Baseball's hitting coaches go all in on tech and data
As baseball, like all sports, becomes more data-oriented and technology-driven, MLB hitting coaches are no longer required to have actually played in the big leagues.
Details: Instead, teams are looking for coaches who are well versed in how to use the new technologies available to them (hitting apps, machines) and leverage the data they produce.
By the numbers: 19 of MLB's 30 hitting coaches played less than 100 big league games, 13 never played in the majors and four never even played in the minors.
- All but four were hired in September 2016 or later, proving just how much fresh blood has entered a once insular community of former batting champions.
The big picture: At the turn of the century, most general managers were former big leaguers. They've since been replaced by an influx of Ivy League grads with skillsets seemingly more cut out for the trading floor than the baseball diamond.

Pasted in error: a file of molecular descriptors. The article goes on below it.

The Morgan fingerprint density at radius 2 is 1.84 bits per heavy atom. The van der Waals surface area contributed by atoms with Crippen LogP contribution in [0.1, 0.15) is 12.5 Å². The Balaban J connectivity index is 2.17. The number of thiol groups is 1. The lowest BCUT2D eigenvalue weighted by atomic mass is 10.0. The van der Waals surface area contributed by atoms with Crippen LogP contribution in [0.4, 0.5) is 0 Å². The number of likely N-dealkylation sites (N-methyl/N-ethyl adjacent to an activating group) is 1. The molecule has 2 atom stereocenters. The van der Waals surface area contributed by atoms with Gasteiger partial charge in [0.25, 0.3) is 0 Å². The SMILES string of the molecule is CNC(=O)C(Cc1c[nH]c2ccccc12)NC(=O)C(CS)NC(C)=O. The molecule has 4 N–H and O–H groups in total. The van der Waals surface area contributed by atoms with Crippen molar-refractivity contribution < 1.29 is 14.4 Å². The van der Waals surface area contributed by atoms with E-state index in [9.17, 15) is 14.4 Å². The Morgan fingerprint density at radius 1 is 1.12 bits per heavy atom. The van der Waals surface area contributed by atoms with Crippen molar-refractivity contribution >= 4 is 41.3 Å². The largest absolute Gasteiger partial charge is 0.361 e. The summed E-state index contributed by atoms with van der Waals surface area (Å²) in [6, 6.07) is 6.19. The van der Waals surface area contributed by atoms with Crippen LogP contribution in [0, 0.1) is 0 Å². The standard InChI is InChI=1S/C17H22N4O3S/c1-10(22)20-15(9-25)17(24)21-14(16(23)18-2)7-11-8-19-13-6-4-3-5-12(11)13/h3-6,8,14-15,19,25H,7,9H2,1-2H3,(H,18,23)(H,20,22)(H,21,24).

- The hitting coach revolution is the "next wave of that trend: giving outsiders a uniform and making them coaches," writes WSJ's Jared Diamond (subscription).
The bigger picture: The changing role of an MLB hitting coach is a reflection of what's happening in society as a whole, where technological advancements are fundamentally changing or straight up eliminating jobs, while also creating new ones.
- Plenty of professions are starting to resemble the modern hitting coach: less about what you know, more about how good you are at absorbing mass amounts of information and knowing what to do with it.
The bottom line: While their predecessors functioned as history teachers, passing down the lessons they were taught, today's hitting coaches are more akin to if your AP Physics and AP Statistics professors had a baby. (Sorry for the visual.)